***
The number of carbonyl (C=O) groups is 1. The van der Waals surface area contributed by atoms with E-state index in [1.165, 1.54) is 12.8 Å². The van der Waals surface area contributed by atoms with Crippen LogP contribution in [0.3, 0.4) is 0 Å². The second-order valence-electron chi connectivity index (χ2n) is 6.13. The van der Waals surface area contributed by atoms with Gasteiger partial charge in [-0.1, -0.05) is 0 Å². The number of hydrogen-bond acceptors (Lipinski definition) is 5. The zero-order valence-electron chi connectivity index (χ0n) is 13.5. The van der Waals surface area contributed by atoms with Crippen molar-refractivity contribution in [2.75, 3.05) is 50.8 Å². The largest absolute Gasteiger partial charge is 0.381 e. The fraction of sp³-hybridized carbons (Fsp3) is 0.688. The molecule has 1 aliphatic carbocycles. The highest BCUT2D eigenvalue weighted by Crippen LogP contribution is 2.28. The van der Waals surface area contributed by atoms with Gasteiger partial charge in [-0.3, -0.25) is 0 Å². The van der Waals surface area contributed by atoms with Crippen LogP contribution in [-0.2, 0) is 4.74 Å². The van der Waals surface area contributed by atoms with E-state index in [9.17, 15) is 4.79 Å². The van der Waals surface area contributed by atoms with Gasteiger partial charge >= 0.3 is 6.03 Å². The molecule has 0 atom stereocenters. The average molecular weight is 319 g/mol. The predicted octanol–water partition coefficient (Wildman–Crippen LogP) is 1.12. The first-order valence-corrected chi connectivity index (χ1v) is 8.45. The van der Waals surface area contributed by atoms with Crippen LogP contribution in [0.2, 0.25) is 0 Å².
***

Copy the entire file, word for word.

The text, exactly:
The number of carbonyl (C=O) groups is 1. The van der Waals surface area contributed by atoms with E-state index in [1.165, 1.54) is 12.8 Å². The van der Waals surface area contributed by atoms with Crippen LogP contribution in [0.3, 0.4) is 0 Å². The second-order valence-electron chi connectivity index (χ2n) is 6.13. The van der Waals surface area contributed by atoms with Gasteiger partial charge in [-0.1, -0.05) is 0 Å². The number of hydrogen-bond acceptors (Lipinski definition) is 5. The zero-order valence-electron chi connectivity index (χ0n) is 13.5. The van der Waals surface area contributed by atoms with Crippen molar-refractivity contribution in [2.75, 3.05) is 50.8 Å². The largest absolute Gasteiger partial charge is 0.381 e. The fraction of sp³-hybridized carbons (Fsp3) is 0.688. The molecule has 1 aliphatic carbocycles. The highest BCUT2D eigenvalue weighted by Crippen LogP contribution is 2.28. The van der Waals surface area contributed by atoms with Gasteiger partial charge in [-0.3, -0.25) is 0 Å². The van der Waals surface area contributed by atoms with Crippen LogP contribution in [-0.2, 0) is 4.74 Å². The van der Waals surface area contributed by atoms with E-state index in [9.17, 15) is 4.79 Å². The van der Waals surface area contributed by atoms with Gasteiger partial charge >= 0.3 is 6.03 Å². The molecule has 0 atom stereocenters. The average molecular weight is 319 g/mol. The predicted octanol–water partition coefficient (Wildman–Crippen LogP) is 1.12. The first-order valence-corrected chi connectivity index (χ1v) is 8.45. The van der Waals surface area contributed by atoms with Crippen LogP contribution in [0.2, 0.25) is 0 Å².